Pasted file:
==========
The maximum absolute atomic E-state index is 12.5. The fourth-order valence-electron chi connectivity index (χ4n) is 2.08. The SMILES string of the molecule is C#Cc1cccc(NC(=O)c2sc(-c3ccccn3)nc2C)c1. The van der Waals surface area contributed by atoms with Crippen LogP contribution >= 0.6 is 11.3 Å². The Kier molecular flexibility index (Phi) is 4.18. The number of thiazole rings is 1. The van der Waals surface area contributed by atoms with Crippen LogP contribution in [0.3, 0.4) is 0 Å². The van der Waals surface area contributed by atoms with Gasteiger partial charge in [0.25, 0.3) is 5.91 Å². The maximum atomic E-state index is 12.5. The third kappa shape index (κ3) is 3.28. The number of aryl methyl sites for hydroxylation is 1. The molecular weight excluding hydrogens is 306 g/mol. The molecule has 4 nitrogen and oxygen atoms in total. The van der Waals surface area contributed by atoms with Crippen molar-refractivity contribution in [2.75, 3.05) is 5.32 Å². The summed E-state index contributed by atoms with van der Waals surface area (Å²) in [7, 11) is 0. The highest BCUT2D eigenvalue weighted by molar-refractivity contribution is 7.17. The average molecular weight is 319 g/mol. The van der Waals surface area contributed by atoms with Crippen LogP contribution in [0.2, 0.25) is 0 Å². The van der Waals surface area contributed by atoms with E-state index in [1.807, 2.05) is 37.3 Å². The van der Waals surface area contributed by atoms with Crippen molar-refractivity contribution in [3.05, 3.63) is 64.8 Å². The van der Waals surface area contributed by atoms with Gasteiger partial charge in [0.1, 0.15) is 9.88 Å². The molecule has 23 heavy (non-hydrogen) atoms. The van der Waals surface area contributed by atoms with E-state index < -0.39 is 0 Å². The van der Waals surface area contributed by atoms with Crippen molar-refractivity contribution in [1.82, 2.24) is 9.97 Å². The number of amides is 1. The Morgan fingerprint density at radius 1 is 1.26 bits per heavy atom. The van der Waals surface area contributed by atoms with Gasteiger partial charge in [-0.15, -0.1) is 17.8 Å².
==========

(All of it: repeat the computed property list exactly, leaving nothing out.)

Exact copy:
The maximum absolute atomic E-state index is 12.5. The fourth-order valence-electron chi connectivity index (χ4n) is 2.08. The SMILES string of the molecule is C#Cc1cccc(NC(=O)c2sc(-c3ccccn3)nc2C)c1. The van der Waals surface area contributed by atoms with Crippen LogP contribution >= 0.6 is 11.3 Å². The Kier molecular flexibility index (Phi) is 4.18. The number of thiazole rings is 1. The van der Waals surface area contributed by atoms with Crippen LogP contribution in [0.3, 0.4) is 0 Å². The van der Waals surface area contributed by atoms with Gasteiger partial charge in [0.25, 0.3) is 5.91 Å². The maximum atomic E-state index is 12.5. The third kappa shape index (κ3) is 3.28. The number of aryl methyl sites for hydroxylation is 1. The molecular weight excluding hydrogens is 306 g/mol. The molecule has 4 nitrogen and oxygen atoms in total. The van der Waals surface area contributed by atoms with Crippen molar-refractivity contribution in [2.75, 3.05) is 5.32 Å². The summed E-state index contributed by atoms with van der Waals surface area (Å²) in [7, 11) is 0. The highest BCUT2D eigenvalue weighted by molar-refractivity contribution is 7.17. The average molecular weight is 319 g/mol. The van der Waals surface area contributed by atoms with Crippen LogP contribution in [0.2, 0.25) is 0 Å². The van der Waals surface area contributed by atoms with E-state index in [1.807, 2.05) is 37.3 Å². The van der Waals surface area contributed by atoms with Crippen molar-refractivity contribution in [3.05, 3.63) is 64.8 Å². The van der Waals surface area contributed by atoms with Gasteiger partial charge in [0.1, 0.15) is 9.88 Å². The molecule has 23 heavy (non-hydrogen) atoms. The van der Waals surface area contributed by atoms with E-state index < -0.39 is 0 Å². The van der Waals surface area contributed by atoms with Crippen molar-refractivity contribution in [1.82, 2.24) is 9.97 Å². The number of amides is 1. The Morgan fingerprint density at radius 1 is 1.26 bits per heavy atom. The van der Waals surface area contributed by atoms with Gasteiger partial charge in [-0.15, -0.1) is 17.8 Å².